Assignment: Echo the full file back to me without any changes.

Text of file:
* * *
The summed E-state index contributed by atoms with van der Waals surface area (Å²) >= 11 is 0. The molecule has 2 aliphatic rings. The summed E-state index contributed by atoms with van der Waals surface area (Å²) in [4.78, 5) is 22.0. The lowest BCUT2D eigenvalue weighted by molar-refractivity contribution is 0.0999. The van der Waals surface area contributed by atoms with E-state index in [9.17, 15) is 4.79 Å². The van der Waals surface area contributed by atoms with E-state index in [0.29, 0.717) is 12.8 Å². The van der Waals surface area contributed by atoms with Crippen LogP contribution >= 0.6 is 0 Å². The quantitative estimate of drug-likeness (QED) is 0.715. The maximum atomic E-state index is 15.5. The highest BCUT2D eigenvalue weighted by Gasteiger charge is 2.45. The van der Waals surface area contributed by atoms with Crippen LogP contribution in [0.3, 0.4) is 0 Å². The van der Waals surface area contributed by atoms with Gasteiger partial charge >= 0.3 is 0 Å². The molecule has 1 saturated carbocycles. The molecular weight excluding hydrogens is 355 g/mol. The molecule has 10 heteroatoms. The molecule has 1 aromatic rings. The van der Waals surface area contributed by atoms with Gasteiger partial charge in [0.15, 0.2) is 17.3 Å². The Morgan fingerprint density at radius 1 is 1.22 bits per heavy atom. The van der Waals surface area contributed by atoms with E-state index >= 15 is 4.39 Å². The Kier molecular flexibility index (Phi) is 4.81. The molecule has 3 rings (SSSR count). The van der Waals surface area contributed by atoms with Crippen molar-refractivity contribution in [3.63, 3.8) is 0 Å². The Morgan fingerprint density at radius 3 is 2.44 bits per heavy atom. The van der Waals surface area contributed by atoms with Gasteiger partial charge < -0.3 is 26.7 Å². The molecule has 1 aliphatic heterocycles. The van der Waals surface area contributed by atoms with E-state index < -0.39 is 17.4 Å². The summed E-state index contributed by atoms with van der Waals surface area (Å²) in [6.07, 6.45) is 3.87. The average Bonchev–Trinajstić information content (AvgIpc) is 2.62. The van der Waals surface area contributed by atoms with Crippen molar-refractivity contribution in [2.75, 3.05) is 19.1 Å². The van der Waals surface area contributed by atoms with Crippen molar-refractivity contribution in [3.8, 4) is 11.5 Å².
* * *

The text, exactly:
The summed E-state index contributed by atoms with van der Waals surface area (Å²) >= 11 is 0. The molecule has 2 aliphatic rings. The summed E-state index contributed by atoms with van der Waals surface area (Å²) in [4.78, 5) is 22.0. The lowest BCUT2D eigenvalue weighted by molar-refractivity contribution is 0.0999. The van der Waals surface area contributed by atoms with E-state index in [9.17, 15) is 4.79 Å². The van der Waals surface area contributed by atoms with E-state index in [0.29, 0.717) is 12.8 Å². The van der Waals surface area contributed by atoms with Crippen LogP contribution >= 0.6 is 0 Å². The quantitative estimate of drug-likeness (QED) is 0.715. The maximum atomic E-state index is 15.5. The highest BCUT2D eigenvalue weighted by Gasteiger charge is 2.45. The van der Waals surface area contributed by atoms with Crippen LogP contribution in [0.3, 0.4) is 0 Å². The van der Waals surface area contributed by atoms with Gasteiger partial charge >= 0.3 is 0 Å². The molecule has 1 saturated carbocycles. The molecular weight excluding hydrogens is 355 g/mol. The molecule has 10 heteroatoms. The molecule has 1 aromatic rings. The van der Waals surface area contributed by atoms with Gasteiger partial charge in [0.15, 0.2) is 17.3 Å². The Morgan fingerprint density at radius 1 is 1.22 bits per heavy atom. The van der Waals surface area contributed by atoms with E-state index >= 15 is 4.39 Å². The Kier molecular flexibility index (Phi) is 4.81. The molecule has 3 rings (SSSR count). The van der Waals surface area contributed by atoms with Crippen molar-refractivity contribution in [3.63, 3.8) is 0 Å². The Morgan fingerprint density at radius 3 is 2.44 bits per heavy atom. The van der Waals surface area contributed by atoms with Gasteiger partial charge < -0.3 is 26.7 Å². The molecule has 1 aliphatic heterocycles. The van der Waals surface area contributed by atoms with E-state index < -0.39 is 17.4 Å². The summed E-state index contributed by atoms with van der Waals surface area (Å²) in [6.07, 6.45) is 3.87. The average Bonchev–Trinajstić information content (AvgIpc) is 2.62. The van der Waals surface area contributed by atoms with Crippen molar-refractivity contribution in [2.75, 3.05) is 19.1 Å². The van der Waals surface area contributed by atoms with Crippen molar-refractivity contribution in [3.8, 4) is 11.5 Å².